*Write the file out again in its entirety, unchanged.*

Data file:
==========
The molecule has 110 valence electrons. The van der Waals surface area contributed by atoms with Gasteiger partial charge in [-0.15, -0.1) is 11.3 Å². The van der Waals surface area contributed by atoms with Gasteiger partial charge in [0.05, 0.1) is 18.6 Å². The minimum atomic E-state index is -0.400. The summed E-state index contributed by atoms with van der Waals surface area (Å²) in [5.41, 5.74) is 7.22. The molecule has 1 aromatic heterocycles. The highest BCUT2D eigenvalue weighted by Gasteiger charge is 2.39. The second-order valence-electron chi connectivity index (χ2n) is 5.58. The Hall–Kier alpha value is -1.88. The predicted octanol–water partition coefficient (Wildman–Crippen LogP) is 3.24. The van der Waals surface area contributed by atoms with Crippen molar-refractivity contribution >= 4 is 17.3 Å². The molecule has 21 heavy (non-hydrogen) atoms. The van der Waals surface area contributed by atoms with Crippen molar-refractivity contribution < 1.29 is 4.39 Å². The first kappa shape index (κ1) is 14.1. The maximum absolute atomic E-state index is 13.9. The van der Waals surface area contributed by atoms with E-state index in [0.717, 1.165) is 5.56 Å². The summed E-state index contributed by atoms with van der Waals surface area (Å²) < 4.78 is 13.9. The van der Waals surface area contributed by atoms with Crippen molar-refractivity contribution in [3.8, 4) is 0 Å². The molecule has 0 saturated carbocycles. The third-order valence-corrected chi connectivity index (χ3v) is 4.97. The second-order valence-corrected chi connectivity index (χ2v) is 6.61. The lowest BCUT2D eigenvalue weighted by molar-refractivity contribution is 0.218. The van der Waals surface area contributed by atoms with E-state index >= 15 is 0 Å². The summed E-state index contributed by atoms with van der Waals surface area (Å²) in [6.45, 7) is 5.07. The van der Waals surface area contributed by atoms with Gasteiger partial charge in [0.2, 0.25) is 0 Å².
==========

The molecule has 110 valence electrons. The van der Waals surface area contributed by atoms with Gasteiger partial charge in [-0.15, -0.1) is 11.3 Å². The van der Waals surface area contributed by atoms with Gasteiger partial charge in [0.05, 0.1) is 18.6 Å². The minimum atomic E-state index is -0.400. The summed E-state index contributed by atoms with van der Waals surface area (Å²) in [5.41, 5.74) is 7.22. The molecule has 1 aromatic heterocycles. The highest BCUT2D eigenvalue weighted by Gasteiger charge is 2.39. The second-order valence-electron chi connectivity index (χ2n) is 5.58. The Hall–Kier alpha value is -1.88. The predicted octanol–water partition coefficient (Wildman–Crippen LogP) is 3.24. The van der Waals surface area contributed by atoms with Crippen molar-refractivity contribution >= 4 is 17.3 Å². The molecule has 21 heavy (non-hydrogen) atoms. The van der Waals surface area contributed by atoms with Crippen molar-refractivity contribution < 1.29 is 4.39 Å². The first kappa shape index (κ1) is 14.1. The maximum absolute atomic E-state index is 13.9. The van der Waals surface area contributed by atoms with E-state index in [0.717, 1.165) is 5.56 Å². The summed E-state index contributed by atoms with van der Waals surface area (Å²) < 4.78 is 13.9. The van der Waals surface area contributed by atoms with Crippen molar-refractivity contribution in [3.8, 4) is 0 Å². The molecule has 0 saturated carbocycles. The third-order valence-corrected chi connectivity index (χ3v) is 4.97. The second-order valence-corrected chi connectivity index (χ2v) is 6.61. The lowest BCUT2D eigenvalue weighted by molar-refractivity contribution is 0.218. The van der Waals surface area contributed by atoms with E-state index >= 15 is 0 Å². The summed E-state index contributed by atoms with van der Waals surface area (Å²) in [6.45, 7) is 5.07. The van der Waals surface area contributed by atoms with Gasteiger partial charge in [0.2, 0.25) is 0 Å².